Band: Caligonaut | Album:Magnified as Giants | Genre: Progressive rock | Bandcamp
This solo project from guitarist Ole Michael Bjørndal features members of Wobbler in supporting roles, most notably in backing vocals. The vocal arrangements, combined with the Mellotron-focused compositions, make this a very Wobbler-y album. This project is what I had hoped Dwellers of the Deep would have been. While no individual track rises to the same level as “Merry Macabre”, this is a far stronger overall release. The four songs sound well-planned and finely-honed. It’s hardly groundbreaking stuff, but it is consistent, enjoyable, and well-formed progressive rock in the classic Anglo-prog vein.
Band: Coevality | Album:Multiple Personalities | Genre: Progressive rock, Jazz fusion, Math rock | Bandcamp
All the individual songs on this record are strong in their own right. The musicianship is fun and flashy without being too indulgent, and the band draws from a nice tonal palette. However, when packaged into a full-length record, it just feels too long. After about 10 or 15 minutes I find myself losing interest. Perhaps someone more into jazz would enjoy this record more than I do.
Welcome to the first installment of my 2020 best-of lists, TheEliteExtremophile’s Top 5 Prog EPs of 2020. Expect the two-part Top 50 Prog Albums list next week.
Prog is a pretty long-winded genre, so the number of EPs I listened to was low, somewhere in the 12-15 range. However, there were some absolutely killer releases, and trimming this list down to 5 was tough.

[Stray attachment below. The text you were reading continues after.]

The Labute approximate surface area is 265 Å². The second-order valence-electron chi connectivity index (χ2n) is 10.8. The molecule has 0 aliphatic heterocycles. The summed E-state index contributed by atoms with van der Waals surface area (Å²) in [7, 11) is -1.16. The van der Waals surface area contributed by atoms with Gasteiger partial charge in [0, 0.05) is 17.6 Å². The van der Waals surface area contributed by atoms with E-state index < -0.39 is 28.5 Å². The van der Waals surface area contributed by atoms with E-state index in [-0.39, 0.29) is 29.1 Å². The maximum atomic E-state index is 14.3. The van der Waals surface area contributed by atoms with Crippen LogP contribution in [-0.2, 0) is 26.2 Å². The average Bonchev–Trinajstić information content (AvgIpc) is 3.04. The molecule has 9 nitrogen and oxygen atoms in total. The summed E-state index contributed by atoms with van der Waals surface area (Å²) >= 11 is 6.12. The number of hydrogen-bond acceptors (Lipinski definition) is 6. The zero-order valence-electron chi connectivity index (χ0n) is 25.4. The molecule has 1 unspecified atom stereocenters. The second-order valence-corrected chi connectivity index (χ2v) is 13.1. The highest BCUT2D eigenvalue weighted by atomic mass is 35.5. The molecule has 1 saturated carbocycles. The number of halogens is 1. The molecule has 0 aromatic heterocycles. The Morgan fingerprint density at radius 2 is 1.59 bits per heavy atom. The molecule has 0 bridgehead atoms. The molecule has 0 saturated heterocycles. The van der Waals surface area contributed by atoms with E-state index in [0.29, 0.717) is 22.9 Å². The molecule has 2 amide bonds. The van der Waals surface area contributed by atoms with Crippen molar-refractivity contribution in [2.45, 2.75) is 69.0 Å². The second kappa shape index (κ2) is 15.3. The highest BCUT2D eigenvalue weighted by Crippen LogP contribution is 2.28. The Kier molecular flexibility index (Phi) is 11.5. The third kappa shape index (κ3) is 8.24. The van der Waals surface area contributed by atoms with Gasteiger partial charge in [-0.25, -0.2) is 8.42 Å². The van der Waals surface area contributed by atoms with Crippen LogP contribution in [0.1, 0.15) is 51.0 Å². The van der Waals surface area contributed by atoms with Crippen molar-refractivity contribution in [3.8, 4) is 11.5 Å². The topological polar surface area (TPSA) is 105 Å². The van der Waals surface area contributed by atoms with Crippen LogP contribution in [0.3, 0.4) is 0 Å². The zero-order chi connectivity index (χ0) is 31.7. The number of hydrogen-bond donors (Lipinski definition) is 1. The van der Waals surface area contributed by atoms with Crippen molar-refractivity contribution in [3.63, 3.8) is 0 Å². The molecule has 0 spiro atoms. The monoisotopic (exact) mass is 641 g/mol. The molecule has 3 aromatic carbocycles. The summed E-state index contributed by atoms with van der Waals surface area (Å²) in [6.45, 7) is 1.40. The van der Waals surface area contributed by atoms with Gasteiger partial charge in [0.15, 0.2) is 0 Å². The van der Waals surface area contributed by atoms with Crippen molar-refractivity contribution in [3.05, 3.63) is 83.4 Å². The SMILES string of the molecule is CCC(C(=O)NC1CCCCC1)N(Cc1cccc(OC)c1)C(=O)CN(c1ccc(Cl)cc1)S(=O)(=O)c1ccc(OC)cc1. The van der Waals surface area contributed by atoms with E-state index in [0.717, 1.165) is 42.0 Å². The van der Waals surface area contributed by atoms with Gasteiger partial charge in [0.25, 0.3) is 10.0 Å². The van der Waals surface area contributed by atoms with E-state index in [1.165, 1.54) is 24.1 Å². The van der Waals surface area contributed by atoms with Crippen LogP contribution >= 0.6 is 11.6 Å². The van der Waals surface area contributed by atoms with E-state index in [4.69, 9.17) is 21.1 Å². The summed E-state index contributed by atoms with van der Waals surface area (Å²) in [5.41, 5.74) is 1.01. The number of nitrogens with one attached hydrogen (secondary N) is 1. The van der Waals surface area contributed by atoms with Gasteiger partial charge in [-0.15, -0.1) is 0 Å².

As I stated last year, I’m sure there are some excellent releases not included. This site is my personal pet project, and I simply cannot listen to everything that gets released. I also have my personal biases against some rather popular trends in prog, which affected the composition of this list. But if you’ve got recommendations, do not hesitate to shoot them my way, either through this site, email, or my Facebook page.
Band: Catapulco | Album:Pulpo | Genre: Progressive rock, Hard rock | Bandcamp
Pulpo, the second album from German band Catapulco, opens with the 17-minute suite “Sina”. On both this song and the rest of the album, Catapulco clearly draw inspiration from early ‘70s hard rock acts, and the vocalist’s delivery has an almost Southern twang to it. Much of Pulpo sounds like Molly Hatchet trying to do prog rock. There are some neat ideas on this record, and overall I enjoyed it, but at points it is derivative enough to be distracting. The lyrics also are distractingly trite, but as these guys are non-native Anglophones, I’m more than happy to cut them some slack.
I avoided this record for the better part of a month because I confused this band’s name with that of Astronoid, a group I emphatically dislike. Once I realized this mix-up, I gave this a listen, and I was glad I did. The music is pummeling, sludgy, melodic, and exciting. I’m especially impressed with the vocal performance here. My one complaint is that this record feels a tad long. Even if they would have chopped off one song or maybe shaved 30 seconds off every song, I would have enjoyed this release more.
Odds and Ends is a segment where I do brief reviews of albums I either didn’t prioritize for longer-form reviews, or ones for which I don’t have that much to say.
Band: Cosmocracy, Inc. | Album:A Ride Across Your Mind | Genre: Progressive rock, Psychedelic rock | Bandcamp
This is a delightful album. It’s a high-energy, progressive garage rock piece, and it’s a ton of fun. The guitars have a distinctly bluesy twinge, and the keyboards lend a wide, galactic atmosphere. The bass tone used here comes across as downright funky. The vocals are a little rough and weak, but I’m hoping that’ll be improved on future releases. This band have some room for improvement, but they’re starting off strong.